Hen and Chickens Theatre
29 October 2016
Adam Gwon’s delicious song-cycle-musical, first seen in London’s Off-West End a year before it arrived Off-Broadway in 2009 (subsequently also professionally produced in Australasia, Spain, Israel, Brazil and Scotland), makes a welcome return at the ever-enterprising room above an Islington pub that is the Hen & Chickens Theatre. In the hands of Streetlights, People! Productions – the invention of founders Nora Perone and Jen Coles – it receives a smartly eloquent interpretation from Coles who also directed. Fascinatingly, two of the cast – Perone (as Deb) and Emily Lynne (Claire) – come from the same part of the USA where the musical received its initial amateur production, at Penn State University (which is actually also Lynne’s alma mater). Arguably, this lends considerable depth of realism to this company. Their boys, the dippy Warren (Neil Cameron) and the more soulful Jason (Alistair Frederick), feed off this, and so the whole creation has a memorable sense of verisimilitude.
The plot, such as it is, shows us the tribulations of the mainly comic role of Deb (nailed with deadpan accuracy by Perone), the scatter-brained student whose quest for mislaid notes – serendipitously rescued by the directionless gay dreamer, Warren (Cameron’s gauche but never caricatured geek); meanwhile, Claire is the more dramatic role (and a gift for Lynne’s considerable theatrical talents), whose current relationship with Jason (Alistair Frederick, who knocks out a particularly impressive ‘Hundred Story City’), arrives at crisis-point when he moves into her apartment: she runs, backtracks, argues and panics, and only finally confronts – and masters – her tragic past, enabling her to go forwards with more positivity and hope. We see the crisscrossing of these two couples through a number of ordinary days in New York City: the contrasts between them and perfectly sustained over 75 minutes, with some delightfully surprising moments when three or four are onstage and occasionally singing together. It is a work of some subtlety and sophistication, all the more remarkable in coming from an artist who was still so young when he wrote it.
However, although presented as a song-cycle, it is almost a through-composed comic opera. In fact, seeing it as I did yesterday, immediately after another much grander, more ostentatiously ambitious foray into that larger, older form, this one is formally, structurally and stylistically much more coherent. While Gwon’s language is ‘conventional’ musical theatre, it is used time and again in wholly unconventional ways. Numbers are rarely predictable in shape; lines grow and change organically, dependent upon the specific action of the moment; lyrics rarely seem far from spoken language – although the scansion is always flawless, the rhyming is usually so unobtrusive that it hardly seems there. This really places him at a very superior level in this industry.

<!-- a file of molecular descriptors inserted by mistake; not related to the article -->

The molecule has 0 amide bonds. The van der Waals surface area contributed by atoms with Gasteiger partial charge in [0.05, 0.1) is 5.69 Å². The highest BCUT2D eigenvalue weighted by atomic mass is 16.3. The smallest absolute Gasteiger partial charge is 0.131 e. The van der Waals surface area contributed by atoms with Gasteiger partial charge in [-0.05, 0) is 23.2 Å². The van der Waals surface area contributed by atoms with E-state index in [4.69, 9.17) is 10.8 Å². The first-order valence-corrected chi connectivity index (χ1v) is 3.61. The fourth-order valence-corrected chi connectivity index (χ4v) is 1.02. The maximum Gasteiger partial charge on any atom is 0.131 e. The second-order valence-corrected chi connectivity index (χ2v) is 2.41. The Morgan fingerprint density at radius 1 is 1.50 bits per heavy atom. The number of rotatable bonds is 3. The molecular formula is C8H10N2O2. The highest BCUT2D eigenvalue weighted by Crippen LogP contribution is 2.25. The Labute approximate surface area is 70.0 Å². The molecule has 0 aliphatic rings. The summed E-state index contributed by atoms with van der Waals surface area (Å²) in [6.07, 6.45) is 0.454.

From the touching sensitivity of ‘Let things Go’, through the kind of mad ‘Tatyana’s Letter Scene’ of ‘Dear Professor Thompson’, to the bittersweet ‘I’m Trying’, full of am ambiguity of meaning that lends such tension to a dramatic situation that does not appear to have any ‘built-in’ to it, and then to ‘Saturday at the Met’, with its inventive use of the whole space, and the whole company, Gwon never wears his erudition on his sleeve, but he extends his arm to us to guide us gently through the emotional turmoil of contemporary life, taking us into and out of each musical number in his fastidious way. While none of the songs seems like it wants to ‘stand alone’, it is difficult to understand why ‘Favorite places’ is not the ‘Trains and boats and planes’ de nos jours: Frederick certainly makes a compelling case for it to be so. That fabulously lyrical moment crashes into the wildly comedic, ‘Sort-Of Fairy Tale’, and then the magnificent comic scena of ‘Fine’. And always, there is such clever, unobtrusive linking from one number to the next, or the one after it, or the one after that, through placings of motifs, musical or verbal, or harmonic patterns, resulting in the sequence of songs steadily gaining in coherence and impact. Gwon’s accompaniments, here brilliantly supported by Rowland Brache, always underpin the drama, displaying an often surprising sense of harmony and rhythm. As the musical landscape becomes more secure, so do the characterisations of the actors attain more sharpness of definition, and their sudden confessionals about aspects of their lives that they seem unable to ‘fit’ into the life of the metropolis become, in fact, the real subject matter of the play.
Finally, Claire’s unexpected recapitulation of her painful past brings an equally unanticipated resolution to her journey, and then we are brought – smartly, in every sense – to the ingenious arrival at the title – in best musical comedy style – in the very closing seconds of the performance. What a masterpiece this is, and what lovely, memorable performances it gets from this group. It’s just around for two shows on one ‘ordinary’ day, Sunday 30th October, but I sense that we will hear from them again. And again.